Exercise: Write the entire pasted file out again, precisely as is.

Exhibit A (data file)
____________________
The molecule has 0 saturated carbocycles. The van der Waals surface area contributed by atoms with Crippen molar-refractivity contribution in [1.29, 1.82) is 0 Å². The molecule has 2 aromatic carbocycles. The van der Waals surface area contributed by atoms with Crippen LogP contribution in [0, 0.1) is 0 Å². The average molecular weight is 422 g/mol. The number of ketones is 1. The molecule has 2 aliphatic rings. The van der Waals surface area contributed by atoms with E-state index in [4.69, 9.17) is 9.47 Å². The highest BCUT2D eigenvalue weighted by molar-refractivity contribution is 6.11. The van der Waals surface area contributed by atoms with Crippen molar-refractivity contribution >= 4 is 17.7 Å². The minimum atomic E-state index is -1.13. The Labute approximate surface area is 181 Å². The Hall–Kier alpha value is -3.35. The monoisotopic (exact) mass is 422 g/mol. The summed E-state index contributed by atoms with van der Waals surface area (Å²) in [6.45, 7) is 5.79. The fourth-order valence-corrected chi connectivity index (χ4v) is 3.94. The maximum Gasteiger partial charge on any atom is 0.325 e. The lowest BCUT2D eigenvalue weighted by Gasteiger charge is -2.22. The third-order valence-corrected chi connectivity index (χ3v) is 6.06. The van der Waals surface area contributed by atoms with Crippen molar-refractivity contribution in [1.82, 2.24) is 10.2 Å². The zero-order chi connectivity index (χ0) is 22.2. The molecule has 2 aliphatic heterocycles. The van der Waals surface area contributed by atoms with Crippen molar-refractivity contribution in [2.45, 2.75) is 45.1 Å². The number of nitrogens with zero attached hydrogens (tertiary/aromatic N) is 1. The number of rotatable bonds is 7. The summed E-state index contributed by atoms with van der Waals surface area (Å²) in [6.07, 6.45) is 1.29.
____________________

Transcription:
The molecule has 0 saturated carbocycles. The van der Waals surface area contributed by atoms with Crippen molar-refractivity contribution in [1.29, 1.82) is 0 Å². The molecule has 2 aromatic carbocycles. The van der Waals surface area contributed by atoms with Crippen LogP contribution in [0, 0.1) is 0 Å². The average molecular weight is 422 g/mol. The number of ketones is 1. The molecule has 2 aliphatic rings. The van der Waals surface area contributed by atoms with E-state index in [4.69, 9.17) is 9.47 Å². The highest BCUT2D eigenvalue weighted by molar-refractivity contribution is 6.11. The van der Waals surface area contributed by atoms with Crippen molar-refractivity contribution >= 4 is 17.7 Å². The minimum atomic E-state index is -1.13. The Labute approximate surface area is 181 Å². The Hall–Kier alpha value is -3.35. The monoisotopic (exact) mass is 422 g/mol. The summed E-state index contributed by atoms with van der Waals surface area (Å²) in [6.45, 7) is 5.79. The fourth-order valence-corrected chi connectivity index (χ4v) is 3.94. The maximum Gasteiger partial charge on any atom is 0.325 e. The lowest BCUT2D eigenvalue weighted by Gasteiger charge is -2.22. The third-order valence-corrected chi connectivity index (χ3v) is 6.06. The van der Waals surface area contributed by atoms with Crippen molar-refractivity contribution in [1.82, 2.24) is 10.2 Å². The zero-order chi connectivity index (χ0) is 22.2. The molecule has 2 aliphatic heterocycles. The van der Waals surface area contributed by atoms with Crippen molar-refractivity contribution in [2.45, 2.75) is 45.1 Å². The number of nitrogens with zero attached hydrogens (tertiary/aromatic N) is 1. The number of rotatable bonds is 7. The summed E-state index contributed by atoms with van der Waals surface area (Å²) in [6.07, 6.45) is 1.29.